Jesus and Pacifism
Pacifism has gone from the margins to the mainstream, even among evangelicals. Christians have turned to the works of Stanley Hauerwas, and John Howard Yoder, seeking a more authentic way to walk in the way of Jesus. In this book, Andrew Fulford shows that these arguments, while well-intentioned, fail to take seriously the whole biblical witness and even the teaching of Jesus.
The Two Kingdoms
In recent years, fresh controversy has erupted over the meaning and relevance of the Reformation’s “two-kingdoms” doctrine. At stake in such debates is not simply the shape of Christian politics, but the meaning of the church, the nature of human and divine authority, and the scope of Christian discipleship. In this guide, Bradford Littlejohn sketches the history of the doctrine and clears away common misunderstandings, and shows that the two-kingdoms doctrine can offer a valuable framework for thinking about pastoring, politics, and even financial stewardship.
Even believers often navigate the world based on knowledge not always derived from Scripture. Frequently misrepresented as an assertion of the autonomous power of human reason or as a uniquely Roman Catholic doctrine, natural law has actually been an integral part of orthodox Christian theology since the beginning, and is even asserted in Scripture. In this brief guide, David Haines and Andrew Fulford explain the philosophical foundations of natural law, clear up common misunderstandings about the term, and demonstrate the robust biblical basis for natural law reasoning.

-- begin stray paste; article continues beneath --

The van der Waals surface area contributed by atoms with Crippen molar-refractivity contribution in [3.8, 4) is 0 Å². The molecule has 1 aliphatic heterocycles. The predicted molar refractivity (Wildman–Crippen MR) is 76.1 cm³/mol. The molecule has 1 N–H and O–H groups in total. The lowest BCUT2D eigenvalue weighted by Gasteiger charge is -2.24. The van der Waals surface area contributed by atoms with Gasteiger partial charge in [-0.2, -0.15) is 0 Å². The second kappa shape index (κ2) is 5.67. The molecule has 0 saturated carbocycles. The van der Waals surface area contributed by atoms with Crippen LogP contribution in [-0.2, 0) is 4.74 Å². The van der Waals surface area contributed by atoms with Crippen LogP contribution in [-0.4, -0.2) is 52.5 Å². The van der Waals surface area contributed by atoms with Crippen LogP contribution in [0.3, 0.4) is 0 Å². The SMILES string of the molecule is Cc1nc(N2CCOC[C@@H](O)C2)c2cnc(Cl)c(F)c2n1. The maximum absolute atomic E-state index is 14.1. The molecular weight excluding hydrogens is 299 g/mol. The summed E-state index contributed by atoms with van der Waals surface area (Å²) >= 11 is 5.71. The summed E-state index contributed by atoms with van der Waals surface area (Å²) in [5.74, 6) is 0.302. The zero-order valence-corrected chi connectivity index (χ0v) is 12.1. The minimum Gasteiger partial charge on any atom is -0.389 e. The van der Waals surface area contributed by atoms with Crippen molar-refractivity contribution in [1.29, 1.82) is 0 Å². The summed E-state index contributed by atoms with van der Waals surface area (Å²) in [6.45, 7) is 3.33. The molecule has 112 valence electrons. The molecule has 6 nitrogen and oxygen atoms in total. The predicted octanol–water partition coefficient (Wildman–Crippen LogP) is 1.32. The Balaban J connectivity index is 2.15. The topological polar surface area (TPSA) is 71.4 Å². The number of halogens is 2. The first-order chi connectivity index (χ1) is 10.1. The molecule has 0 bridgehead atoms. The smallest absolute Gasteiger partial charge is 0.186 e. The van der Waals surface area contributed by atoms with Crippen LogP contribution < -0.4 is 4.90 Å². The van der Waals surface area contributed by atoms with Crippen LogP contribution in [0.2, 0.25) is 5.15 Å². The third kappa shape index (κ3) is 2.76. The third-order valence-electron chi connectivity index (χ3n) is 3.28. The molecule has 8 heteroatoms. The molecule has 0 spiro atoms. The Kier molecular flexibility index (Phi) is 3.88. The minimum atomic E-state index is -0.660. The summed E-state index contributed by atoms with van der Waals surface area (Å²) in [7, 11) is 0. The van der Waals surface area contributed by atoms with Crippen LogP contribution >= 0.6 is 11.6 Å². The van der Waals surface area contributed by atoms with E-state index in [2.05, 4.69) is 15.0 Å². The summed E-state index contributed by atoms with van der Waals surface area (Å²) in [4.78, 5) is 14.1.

Often misrepresented as a fruitless human attempt to comprehend God, natural theology has in fact been a significant part of Christian theology throughout history. It has shaped the Christian doctrine of God and provided a starting point for evangelizing non-Christians. In an age when theologians and missionaries alike are in need of stronger doctrinal foundations, it is a doctrine as vital as ever. In this brief guide, David Haines first outlines the biblical basis for natural theology, suggesting that, if Scripture is correct, certain truths about God should be well attested by non-Christians. A thorough historical survey demonstrates that this is indeed the case, and that the Church has long made use of that which is revealed to reason in order to serve Christ, who is revealed to faith.